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By way of expertise, Moyer interviews Kantbot, an academic with 17,000 followers in the community who holds aspirations to be a public intellectual. He doesn’t say anything particularly radical or dangerous — in fact, he talks like a watered-down Noam Chomsky, spouting paranoia about the lack of actual physical proximity to those he interacts with. Here, TFW NO GF utilises more shots of sci-fi cityscapes. Kantbot increasingly takes on the form of a narrator; as the boys talk about playing a character and discuss the sweet spot between irony and sincerity posting, his resemblance to characters like Ignatius J. Reilly and dril becomes unavoidable.
Moyer’s genuine sympathy for these men counters the “school shooter” narrative around lonely males online that news outlets will pedal. If one is even vaguely au fait with the online world, this particular myth won’t need to be busted. TFW NO GF eventually reaches the controversy around incels and Todd Phillips’ Joker, where outlets reported that the film was dangerous and would provoke incels to shoot up cinemas. When Joker was released, it was clear that this controversy was manufactured by critics and PR agents to increase the film’s box office and awards potential. This TFW NO GF section exposes a gap in Moyer’s narrative. Terms like “Alt-Right” and “Incel” are passé, catch-all media inventions, and yet those terms are what’s used to sell the film. In the same way that those people labelled as an incel might wear it as a badge of pride to forge an identity, TFW NO GF’s reticence to reach conclusions is like receiving second hand information.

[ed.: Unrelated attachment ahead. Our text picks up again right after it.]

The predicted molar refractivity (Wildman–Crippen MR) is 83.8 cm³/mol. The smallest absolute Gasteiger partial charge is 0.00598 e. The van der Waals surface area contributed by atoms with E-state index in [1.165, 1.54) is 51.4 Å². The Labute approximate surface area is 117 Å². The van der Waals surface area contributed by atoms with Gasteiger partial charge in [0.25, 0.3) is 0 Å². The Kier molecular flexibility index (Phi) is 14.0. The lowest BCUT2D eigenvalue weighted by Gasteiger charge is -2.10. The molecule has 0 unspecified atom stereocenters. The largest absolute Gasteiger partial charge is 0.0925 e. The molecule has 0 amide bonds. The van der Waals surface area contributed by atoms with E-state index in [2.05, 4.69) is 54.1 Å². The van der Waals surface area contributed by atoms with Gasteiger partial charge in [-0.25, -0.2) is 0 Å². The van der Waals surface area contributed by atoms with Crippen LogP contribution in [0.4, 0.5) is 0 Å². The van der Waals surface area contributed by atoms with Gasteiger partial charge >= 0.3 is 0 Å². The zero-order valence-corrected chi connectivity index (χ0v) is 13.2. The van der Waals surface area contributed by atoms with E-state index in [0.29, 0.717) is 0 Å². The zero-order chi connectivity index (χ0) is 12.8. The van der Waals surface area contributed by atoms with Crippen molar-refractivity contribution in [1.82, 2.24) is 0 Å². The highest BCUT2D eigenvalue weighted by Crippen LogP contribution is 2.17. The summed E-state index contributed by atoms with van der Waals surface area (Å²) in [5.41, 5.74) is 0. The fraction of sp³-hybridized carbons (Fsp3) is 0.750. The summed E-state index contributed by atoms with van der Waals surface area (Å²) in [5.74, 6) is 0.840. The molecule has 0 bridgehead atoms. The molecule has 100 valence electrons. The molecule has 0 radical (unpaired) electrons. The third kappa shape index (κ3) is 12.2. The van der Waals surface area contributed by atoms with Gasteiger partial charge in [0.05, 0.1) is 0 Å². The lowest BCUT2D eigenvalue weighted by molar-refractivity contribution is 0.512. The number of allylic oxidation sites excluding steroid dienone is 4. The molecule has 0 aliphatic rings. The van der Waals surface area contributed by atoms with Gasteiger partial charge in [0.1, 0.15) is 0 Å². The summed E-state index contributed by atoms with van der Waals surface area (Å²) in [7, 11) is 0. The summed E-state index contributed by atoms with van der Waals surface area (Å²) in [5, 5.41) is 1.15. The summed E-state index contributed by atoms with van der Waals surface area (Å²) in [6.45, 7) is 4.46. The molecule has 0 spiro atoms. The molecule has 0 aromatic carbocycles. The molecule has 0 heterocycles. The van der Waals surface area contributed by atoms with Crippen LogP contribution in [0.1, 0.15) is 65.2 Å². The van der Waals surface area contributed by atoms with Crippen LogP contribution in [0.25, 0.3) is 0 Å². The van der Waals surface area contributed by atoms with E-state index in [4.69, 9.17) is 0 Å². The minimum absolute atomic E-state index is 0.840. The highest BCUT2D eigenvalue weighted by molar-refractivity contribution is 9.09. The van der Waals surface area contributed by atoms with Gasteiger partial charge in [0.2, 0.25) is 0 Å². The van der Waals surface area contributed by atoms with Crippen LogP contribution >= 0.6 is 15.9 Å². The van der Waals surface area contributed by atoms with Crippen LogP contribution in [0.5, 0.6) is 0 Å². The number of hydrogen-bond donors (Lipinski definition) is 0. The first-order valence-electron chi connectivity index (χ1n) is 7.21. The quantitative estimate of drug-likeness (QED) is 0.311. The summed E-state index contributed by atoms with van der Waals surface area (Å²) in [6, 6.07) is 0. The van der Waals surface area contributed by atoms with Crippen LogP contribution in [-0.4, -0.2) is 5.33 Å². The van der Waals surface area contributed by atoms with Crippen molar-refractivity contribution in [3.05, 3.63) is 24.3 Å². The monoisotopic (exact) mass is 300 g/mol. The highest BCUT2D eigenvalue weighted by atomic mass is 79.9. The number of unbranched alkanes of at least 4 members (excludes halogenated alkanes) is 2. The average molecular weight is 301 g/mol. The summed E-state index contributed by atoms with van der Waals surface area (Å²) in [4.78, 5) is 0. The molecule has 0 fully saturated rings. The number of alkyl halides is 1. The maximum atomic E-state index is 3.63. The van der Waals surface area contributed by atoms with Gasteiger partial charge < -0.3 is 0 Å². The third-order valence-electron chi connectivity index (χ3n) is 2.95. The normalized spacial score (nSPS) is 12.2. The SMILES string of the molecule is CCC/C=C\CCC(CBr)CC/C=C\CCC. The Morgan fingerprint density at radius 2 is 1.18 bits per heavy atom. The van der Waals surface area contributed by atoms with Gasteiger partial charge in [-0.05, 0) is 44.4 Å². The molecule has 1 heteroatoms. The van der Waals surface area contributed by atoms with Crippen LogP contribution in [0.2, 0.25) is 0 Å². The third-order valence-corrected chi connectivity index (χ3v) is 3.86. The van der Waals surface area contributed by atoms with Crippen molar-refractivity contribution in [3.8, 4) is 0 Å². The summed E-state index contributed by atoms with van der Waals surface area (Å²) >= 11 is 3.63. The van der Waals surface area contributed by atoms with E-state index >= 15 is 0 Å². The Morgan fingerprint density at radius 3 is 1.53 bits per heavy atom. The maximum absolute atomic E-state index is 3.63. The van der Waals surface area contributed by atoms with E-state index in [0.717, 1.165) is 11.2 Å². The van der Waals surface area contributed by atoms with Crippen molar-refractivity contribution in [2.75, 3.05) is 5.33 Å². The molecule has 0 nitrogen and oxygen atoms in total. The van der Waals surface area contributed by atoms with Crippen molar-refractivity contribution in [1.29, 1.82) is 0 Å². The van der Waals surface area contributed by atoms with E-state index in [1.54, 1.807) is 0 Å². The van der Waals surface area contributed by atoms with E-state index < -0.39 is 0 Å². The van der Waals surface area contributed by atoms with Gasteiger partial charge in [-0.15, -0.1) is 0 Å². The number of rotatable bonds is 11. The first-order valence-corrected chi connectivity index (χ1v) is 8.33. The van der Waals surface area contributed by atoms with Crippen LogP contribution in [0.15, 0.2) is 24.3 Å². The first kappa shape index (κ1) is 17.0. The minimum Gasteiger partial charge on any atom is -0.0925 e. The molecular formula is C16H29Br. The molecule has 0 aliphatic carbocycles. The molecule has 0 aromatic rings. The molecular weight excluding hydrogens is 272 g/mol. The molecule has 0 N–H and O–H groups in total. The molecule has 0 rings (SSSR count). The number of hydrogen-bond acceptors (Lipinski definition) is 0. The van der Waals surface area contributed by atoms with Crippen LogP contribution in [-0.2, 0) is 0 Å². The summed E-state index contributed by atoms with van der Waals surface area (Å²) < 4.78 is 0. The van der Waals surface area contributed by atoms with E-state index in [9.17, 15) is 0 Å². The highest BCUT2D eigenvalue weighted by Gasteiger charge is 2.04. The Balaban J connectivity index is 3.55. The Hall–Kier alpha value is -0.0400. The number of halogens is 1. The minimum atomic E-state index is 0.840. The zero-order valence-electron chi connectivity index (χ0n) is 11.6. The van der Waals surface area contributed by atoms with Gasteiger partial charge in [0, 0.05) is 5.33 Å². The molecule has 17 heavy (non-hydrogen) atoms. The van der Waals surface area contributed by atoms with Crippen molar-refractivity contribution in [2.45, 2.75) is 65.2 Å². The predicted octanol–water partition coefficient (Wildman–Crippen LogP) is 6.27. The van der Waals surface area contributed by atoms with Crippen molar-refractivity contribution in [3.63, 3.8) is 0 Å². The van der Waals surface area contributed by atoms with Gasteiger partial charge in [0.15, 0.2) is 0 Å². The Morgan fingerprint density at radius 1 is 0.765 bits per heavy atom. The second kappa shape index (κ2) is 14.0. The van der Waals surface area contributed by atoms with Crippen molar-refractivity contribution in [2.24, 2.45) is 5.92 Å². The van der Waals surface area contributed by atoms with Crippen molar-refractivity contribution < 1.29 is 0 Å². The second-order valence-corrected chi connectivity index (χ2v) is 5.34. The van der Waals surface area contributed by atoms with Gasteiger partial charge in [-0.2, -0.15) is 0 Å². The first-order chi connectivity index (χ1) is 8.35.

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For all the terms TFW NO GF defines through on-screen cards quoting Know Your Meme, concepts like “Ironyposting” and “shitposting” — which give people plausible deniability when they say or do something harmful — don’t seem to have entered the film’s vocabulary. One scene has the boys discuss the maleness of the phenomenon while loading pistols in the moonlit snow. As subculture within subculture reflects boundless ironies and mistruths, the apparent honesty with which Moyer treats her subjects makes it harder to get to the core of how “online” groups operate and multiply. One is left wondering how these subcultures are driven by algorithms to conform to a particular set of aesthetic standards. Moyer foregrounds the relationship between traditional and social media — but without commentaries by her contributors, one wonders how Silicon Valley programmers use people like Kantbot to their advantage. TFW NO GF is so scattershot that its wake-up-and-smell-the-roses conclusion is really the only place it can go.
The subjects tell their own story and experience, which is integral to the viewer’s understanding of their mindset, but Moyer so thoroughly wallows in the incel viewpoint that the film has the sensation of reading a 300-page forum thread. By the time TFW NO GF lets the viewer up for air, faith in the facts will have dissipated. It may feel like time to get offline, and stay there.
Ben Flanagan (@manlikeflan) is a film critic and programmer based in London.